Collaborating with Robert Wilson in the creation of the Cologne Section were composer Nicholas Economou, Hans Peter Kuhn of Germany (who helped create a sound collage), and German playwright Heiner Muller, who stitched together text fragments from a variety of sources, including passages from one of his own plays. Also incorporated are texts by Friedrich Hölderlin, Empedocles, Voltaire, Franz Kafka, Jean Racine, Johann Wolfgang von Goethe, the Brothers Grimm, and William Shakespeare. The popular song “In My Merry Oldsmobile” is employed as well, as are recordings of music by a gagaku orchestra, Johann Sebastian Bach, Franz Schubert, Michael Galasso, Philip Glass, David Byrne, and Frederick the Great.

The central figure of the Cologne Section is Frederick the Great, the maltreated son of Frederick I and founder of modern Prussia. He appears in both the fourth and fifth sections of act 1, scene A, as well as act 3, scene E, which opens upon the pitched tents of Confederate soldiers. Spotlights illuminate three rifles that descend into the soldiers’ arms. When they fall into place, the stage goes dark. As lights begin to illuminate the stage again, suggesting dawn, soldiers slowly emerge from translucent tents. While a piano plays faintly, voices from speakers placed around the theater intone lines relating to weapons, coffee, and other subjects. A squabbling family then crosses the stage in a turn-of-the-twentieth-century automobile that also contains Frederick the Great. About twenty minutes into the scene, the car reaches center stage, and the soldiers march out in the opposite direction, eventually leaving only a single sentry...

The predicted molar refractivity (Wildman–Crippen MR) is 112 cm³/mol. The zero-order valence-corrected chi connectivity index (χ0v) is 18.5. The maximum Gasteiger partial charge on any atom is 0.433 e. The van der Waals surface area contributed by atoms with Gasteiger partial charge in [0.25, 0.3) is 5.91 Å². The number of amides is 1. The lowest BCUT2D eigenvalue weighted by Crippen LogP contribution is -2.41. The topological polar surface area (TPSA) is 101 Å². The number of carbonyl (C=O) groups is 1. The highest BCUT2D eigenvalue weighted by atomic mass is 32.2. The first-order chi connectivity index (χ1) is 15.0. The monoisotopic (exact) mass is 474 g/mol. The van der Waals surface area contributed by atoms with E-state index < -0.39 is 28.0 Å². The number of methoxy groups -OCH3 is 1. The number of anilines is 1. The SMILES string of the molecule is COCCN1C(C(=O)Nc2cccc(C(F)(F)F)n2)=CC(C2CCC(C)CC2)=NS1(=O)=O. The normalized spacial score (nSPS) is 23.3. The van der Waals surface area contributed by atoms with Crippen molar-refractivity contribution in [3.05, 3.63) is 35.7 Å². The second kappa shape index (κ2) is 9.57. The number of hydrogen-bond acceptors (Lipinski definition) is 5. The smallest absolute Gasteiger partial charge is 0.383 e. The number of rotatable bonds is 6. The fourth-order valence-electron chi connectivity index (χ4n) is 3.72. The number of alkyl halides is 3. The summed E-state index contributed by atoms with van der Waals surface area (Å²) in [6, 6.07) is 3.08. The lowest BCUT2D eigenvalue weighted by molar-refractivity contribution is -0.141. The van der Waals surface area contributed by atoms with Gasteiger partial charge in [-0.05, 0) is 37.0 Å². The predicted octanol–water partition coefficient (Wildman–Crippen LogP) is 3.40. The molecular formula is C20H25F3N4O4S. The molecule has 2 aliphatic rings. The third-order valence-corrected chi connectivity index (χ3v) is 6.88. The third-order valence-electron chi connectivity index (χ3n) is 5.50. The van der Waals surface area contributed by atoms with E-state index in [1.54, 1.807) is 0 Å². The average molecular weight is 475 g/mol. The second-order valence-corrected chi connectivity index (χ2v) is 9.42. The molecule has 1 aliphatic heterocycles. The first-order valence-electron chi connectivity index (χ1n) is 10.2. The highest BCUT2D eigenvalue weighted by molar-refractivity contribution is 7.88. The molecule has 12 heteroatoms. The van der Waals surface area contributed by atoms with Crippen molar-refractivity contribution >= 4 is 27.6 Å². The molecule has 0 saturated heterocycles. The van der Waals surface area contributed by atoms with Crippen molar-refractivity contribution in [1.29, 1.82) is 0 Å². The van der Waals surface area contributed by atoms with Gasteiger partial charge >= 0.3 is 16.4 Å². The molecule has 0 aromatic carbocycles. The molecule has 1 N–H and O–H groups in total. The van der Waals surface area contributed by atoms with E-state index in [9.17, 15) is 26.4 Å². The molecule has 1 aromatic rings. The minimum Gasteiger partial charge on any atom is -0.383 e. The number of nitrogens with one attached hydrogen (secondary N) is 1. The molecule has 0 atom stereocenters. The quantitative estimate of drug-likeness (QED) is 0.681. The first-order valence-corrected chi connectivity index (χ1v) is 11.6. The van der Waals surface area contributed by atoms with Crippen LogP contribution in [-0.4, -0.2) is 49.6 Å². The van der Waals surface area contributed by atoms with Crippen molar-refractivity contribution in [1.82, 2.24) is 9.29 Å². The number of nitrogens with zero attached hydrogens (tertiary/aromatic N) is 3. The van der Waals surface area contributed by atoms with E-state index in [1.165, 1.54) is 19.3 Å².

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Dramatic Devices

(Survey of Dramatic Literature)

The length and slow pace of the CIVIL warS create an atmosphere in which minds are very likely to wander—a situation welcomed by Robert Wilson, who has stated that his worktells many stories, some of them simultaneous. . . . Most theater deals with speeded-up time, but I use the kind of natural time in which it takes the sun to set, a cloud to change, a day to dawn. I give you time to reflect, to meditate about other things than those happening on the stage.